Christian Petzold • Director
by Bénédicte Prot
- The new film by Christian Petzold, Phoenix, has as its heroine a woman who returns disfigured from a concentration camp. Cineuropa interviewed the German director
The new film by Christian Petzold, Phoenix [+see also:
interview: Christian Petzold
film profile], has as its heroine a woman who returns disfigured from a concentration camp and whose husband, whom she still loves, believes her to be dead. When she is reunited with him, after undergoing reconstructive surgery, he doesn’t recognise her, but he sees that she ressembles his wife and so he asks her to impersonate her to claim her fortune. Cineuropa interviewed the German director.
Cineuropa: In Phoenix, you explore two realities: the present and the past. Where does this approach, that we find in all of your films, come from?
Christian Petzold: I grew up in a suburb where everything was artificial: the centre, the marketplace... Whereas the idea was just that of building a real town! It’s there, between the real, desired town, and the reality of this artificial town, that we find cinema.
In your films, this dissociation always relates to the history of Germany.
I’ve always seen Germany as a country of refugees and of return. At the same time, it claims to be a motherland: it needs a national anthem, a national team... The characters, in my movies, are always moving: they go from one non-place to another, in their quest to find somewhere real, like a house, or emotional, like love or a melody. I think that’s what German history is.
You always prioritize the female characters. Where did the idea for Nelly, the heroine of Phoenix come from?
She’s a reference to the character of Kim Novak in Vertigo. I read a few things about that film, very young, but couldn’t watch it. That’s how the myth was born for me. When I could finally discover it, I saw a lot of things: a depraved man who rebuilds a woman who never existed as a means to overcoming his powerlessness, but also a desperate woman who also performs as an actor, that was created in a Hollywood lab by men, and who views James Stewart with a hoplessness that’s not just Madeleine, but also Kim Novak. I said to myself that if I had to make a movie like that, I’d want the heroine to be the woman, not the powerless man.
While Nelly is the vehicle of duality, it’s really her husband Johnny who’s ambiguous.
Those who have an obsession, like Nelly, those who love, are rather boring. It’s the ones who don’t want to love, who don’t want to feel, who are more interesting, like this man who has destroyed everything inside himself, but who maintains, deep down, a small remnant, a kind of spark. From this, Nelly’s obsession will become curiosity, and she will begin to show herself. In this way, the two of them will carry out a kind of choreography. It’s a dancing couple.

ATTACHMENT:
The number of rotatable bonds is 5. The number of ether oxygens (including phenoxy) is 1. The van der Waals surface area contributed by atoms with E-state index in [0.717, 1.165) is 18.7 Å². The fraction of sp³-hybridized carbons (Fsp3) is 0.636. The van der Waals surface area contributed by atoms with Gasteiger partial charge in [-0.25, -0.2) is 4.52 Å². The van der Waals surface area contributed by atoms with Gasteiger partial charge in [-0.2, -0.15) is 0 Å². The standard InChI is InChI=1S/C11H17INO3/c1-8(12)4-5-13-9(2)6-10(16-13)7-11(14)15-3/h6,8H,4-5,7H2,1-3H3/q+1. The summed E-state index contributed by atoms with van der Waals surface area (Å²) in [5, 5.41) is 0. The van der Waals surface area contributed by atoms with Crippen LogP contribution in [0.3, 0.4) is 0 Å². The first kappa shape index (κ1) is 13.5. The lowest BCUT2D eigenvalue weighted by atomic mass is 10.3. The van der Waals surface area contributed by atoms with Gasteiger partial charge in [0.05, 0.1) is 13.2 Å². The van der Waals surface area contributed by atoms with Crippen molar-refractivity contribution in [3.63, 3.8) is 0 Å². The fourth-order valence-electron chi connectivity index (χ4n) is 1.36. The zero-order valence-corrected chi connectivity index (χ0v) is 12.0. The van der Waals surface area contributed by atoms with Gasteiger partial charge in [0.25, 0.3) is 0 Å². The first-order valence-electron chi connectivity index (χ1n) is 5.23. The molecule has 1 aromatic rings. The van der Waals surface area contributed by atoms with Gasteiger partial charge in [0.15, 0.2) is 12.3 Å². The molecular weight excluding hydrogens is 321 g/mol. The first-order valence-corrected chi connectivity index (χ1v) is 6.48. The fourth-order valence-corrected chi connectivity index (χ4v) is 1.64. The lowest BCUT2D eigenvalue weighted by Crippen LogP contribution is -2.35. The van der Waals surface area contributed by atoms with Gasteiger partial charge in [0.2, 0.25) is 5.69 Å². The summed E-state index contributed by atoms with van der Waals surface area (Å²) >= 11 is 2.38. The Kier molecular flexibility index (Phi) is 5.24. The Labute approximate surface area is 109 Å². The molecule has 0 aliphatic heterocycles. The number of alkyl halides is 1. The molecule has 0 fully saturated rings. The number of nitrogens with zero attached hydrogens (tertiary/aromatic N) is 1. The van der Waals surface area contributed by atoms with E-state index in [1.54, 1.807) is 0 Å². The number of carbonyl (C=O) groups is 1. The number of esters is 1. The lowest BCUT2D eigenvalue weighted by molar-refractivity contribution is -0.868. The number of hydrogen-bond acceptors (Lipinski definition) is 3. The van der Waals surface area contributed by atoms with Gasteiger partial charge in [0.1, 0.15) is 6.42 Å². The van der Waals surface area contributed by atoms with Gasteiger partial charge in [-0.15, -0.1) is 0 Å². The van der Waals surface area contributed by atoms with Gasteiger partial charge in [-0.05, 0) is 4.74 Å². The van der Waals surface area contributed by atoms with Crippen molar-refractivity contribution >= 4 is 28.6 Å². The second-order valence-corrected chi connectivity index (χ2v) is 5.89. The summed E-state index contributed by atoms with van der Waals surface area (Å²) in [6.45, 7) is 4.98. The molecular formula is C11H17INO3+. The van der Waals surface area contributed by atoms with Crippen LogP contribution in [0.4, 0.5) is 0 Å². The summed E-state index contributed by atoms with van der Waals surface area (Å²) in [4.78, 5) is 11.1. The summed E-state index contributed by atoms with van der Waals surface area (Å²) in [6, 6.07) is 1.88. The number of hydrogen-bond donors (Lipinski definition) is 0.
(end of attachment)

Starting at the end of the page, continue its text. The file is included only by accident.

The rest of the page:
What’s quite astounding, is that Johnny’s attitude of total rejection prevents him from seeing the truth.
It’s as frightening as a horror movie! It’s like he’s paranoid, he only sees what he wants to see, and opposite him, Nelly waits, to grasp the moment when his armour will fall, which is really fascinating to watch, thanks to Nina Hoss’ terrific acting. Certainly, the husband’s denial is a reference to the German denial. In 1945, the Germans invented a legendary expression "Zero Hour": everything was erased, we recommenced from zero... It was also the fascist dream: destroy everything to give birth to a new race. Nelly doesn't accept this "Zero Hour": she wants to turn back time and to really understand what happened to her. I don’t believe in the tabula rasa.
Nelly’s attempt to conform to the idea of Nelly, to an ideal Nelly, poses more universal questions about identity.
It’s one of the phenomena that you see with people who return home after a war, who return to their idealised "home" after being completely broken. It’s a long journey to even succeed in returning. Nelly really travels back in time. She isn’t reborn at all. In fact, it’s exactly the opposite!
The photography, with those vibrant touches of colour that gradually appear amidst the grey, is really beautiful.
I’ve always thought of Berlin in ruin as a fire that’s going out, but where you can still see little pieces of burning coal, and I’ve always imagined that one of those little pieces of burning coal was Cabaret, with Liza Minnelli, and that you had to blow on the embers to make that red glow appear. Survivors tend to try to return to that past period represented by the red glow.
What will your next movie be about? Will Nina Hoss and Ronald Zehrfeld be present?
It will be the third part of my trilogy of historic films. The action will be set in Marseille in 1940. The film will recount the desperate attempts by refugees to flee the Vichy government and to leave for South America. I’m going to try film in French – it’s difficult, because I don’t speak French! –, with German and French actors. So I still have to think about it, but I’ll probably film with my two actors.
(Translated from French)